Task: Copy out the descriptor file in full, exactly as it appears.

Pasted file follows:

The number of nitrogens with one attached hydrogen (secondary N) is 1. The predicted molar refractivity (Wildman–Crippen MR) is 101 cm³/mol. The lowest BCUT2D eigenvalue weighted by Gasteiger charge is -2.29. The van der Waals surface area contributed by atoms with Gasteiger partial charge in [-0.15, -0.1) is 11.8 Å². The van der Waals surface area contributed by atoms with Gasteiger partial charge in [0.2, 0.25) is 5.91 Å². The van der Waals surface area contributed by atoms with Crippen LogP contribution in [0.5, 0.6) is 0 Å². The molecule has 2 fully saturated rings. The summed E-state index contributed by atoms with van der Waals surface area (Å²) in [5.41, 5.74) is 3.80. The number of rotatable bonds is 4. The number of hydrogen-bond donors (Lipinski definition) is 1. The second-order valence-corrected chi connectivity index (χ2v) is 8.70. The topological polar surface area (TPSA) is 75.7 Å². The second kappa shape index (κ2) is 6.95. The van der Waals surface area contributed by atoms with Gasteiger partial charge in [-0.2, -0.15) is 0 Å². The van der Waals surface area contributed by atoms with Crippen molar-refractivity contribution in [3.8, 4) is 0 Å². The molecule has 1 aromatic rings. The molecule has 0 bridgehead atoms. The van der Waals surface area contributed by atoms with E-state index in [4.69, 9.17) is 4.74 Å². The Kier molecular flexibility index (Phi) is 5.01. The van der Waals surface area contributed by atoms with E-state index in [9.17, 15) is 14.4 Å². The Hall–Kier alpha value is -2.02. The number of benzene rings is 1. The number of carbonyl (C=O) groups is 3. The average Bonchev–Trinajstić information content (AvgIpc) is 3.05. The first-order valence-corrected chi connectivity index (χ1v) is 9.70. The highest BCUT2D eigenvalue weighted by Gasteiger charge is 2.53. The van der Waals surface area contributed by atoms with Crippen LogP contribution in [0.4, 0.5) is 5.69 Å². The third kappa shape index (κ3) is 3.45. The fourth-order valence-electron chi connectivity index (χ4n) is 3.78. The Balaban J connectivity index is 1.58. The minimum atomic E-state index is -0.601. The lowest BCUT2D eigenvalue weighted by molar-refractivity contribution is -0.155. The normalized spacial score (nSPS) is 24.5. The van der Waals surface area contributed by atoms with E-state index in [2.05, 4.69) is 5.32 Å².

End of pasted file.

The number of nitrogens with one attached hydrogen (secondary N) is 1. The predicted molar refractivity (Wildman–Crippen MR) is 101 cm³/mol. The lowest BCUT2D eigenvalue weighted by Gasteiger charge is -2.29. The van der Waals surface area contributed by atoms with Gasteiger partial charge in [-0.15, -0.1) is 11.8 Å². The van der Waals surface area contributed by atoms with Gasteiger partial charge in [0.2, 0.25) is 5.91 Å². The van der Waals surface area contributed by atoms with Crippen LogP contribution in [0.5, 0.6) is 0 Å². The molecule has 2 fully saturated rings. The summed E-state index contributed by atoms with van der Waals surface area (Å²) in [5.41, 5.74) is 3.80. The number of rotatable bonds is 4. The number of hydrogen-bond donors (Lipinski definition) is 1. The second-order valence-corrected chi connectivity index (χ2v) is 8.70. The topological polar surface area (TPSA) is 75.7 Å². The second kappa shape index (κ2) is 6.95. The van der Waals surface area contributed by atoms with Gasteiger partial charge in [-0.2, -0.15) is 0 Å². The van der Waals surface area contributed by atoms with Crippen molar-refractivity contribution in [3.8, 4) is 0 Å². The molecule has 1 aromatic rings. The molecule has 0 bridgehead atoms. The van der Waals surface area contributed by atoms with E-state index in [4.69, 9.17) is 4.74 Å². The Kier molecular flexibility index (Phi) is 5.01. The van der Waals surface area contributed by atoms with E-state index in [9.17, 15) is 14.4 Å². The Hall–Kier alpha value is -2.02. The number of benzene rings is 1. The number of carbonyl (C=O) groups is 3. The average Bonchev–Trinajstić information content (AvgIpc) is 3.05. The first-order valence-corrected chi connectivity index (χ1v) is 9.70. The highest BCUT2D eigenvalue weighted by Gasteiger charge is 2.53. The van der Waals surface area contributed by atoms with Crippen LogP contribution in [0.4, 0.5) is 5.69 Å². The third kappa shape index (κ3) is 3.45. The fourth-order valence-electron chi connectivity index (χ4n) is 3.78. The Balaban J connectivity index is 1.58. The minimum atomic E-state index is -0.601. The lowest BCUT2D eigenvalue weighted by molar-refractivity contribution is -0.155. The normalized spacial score (nSPS) is 24.5. The van der Waals surface area contributed by atoms with E-state index in [2.05, 4.69) is 5.32 Å².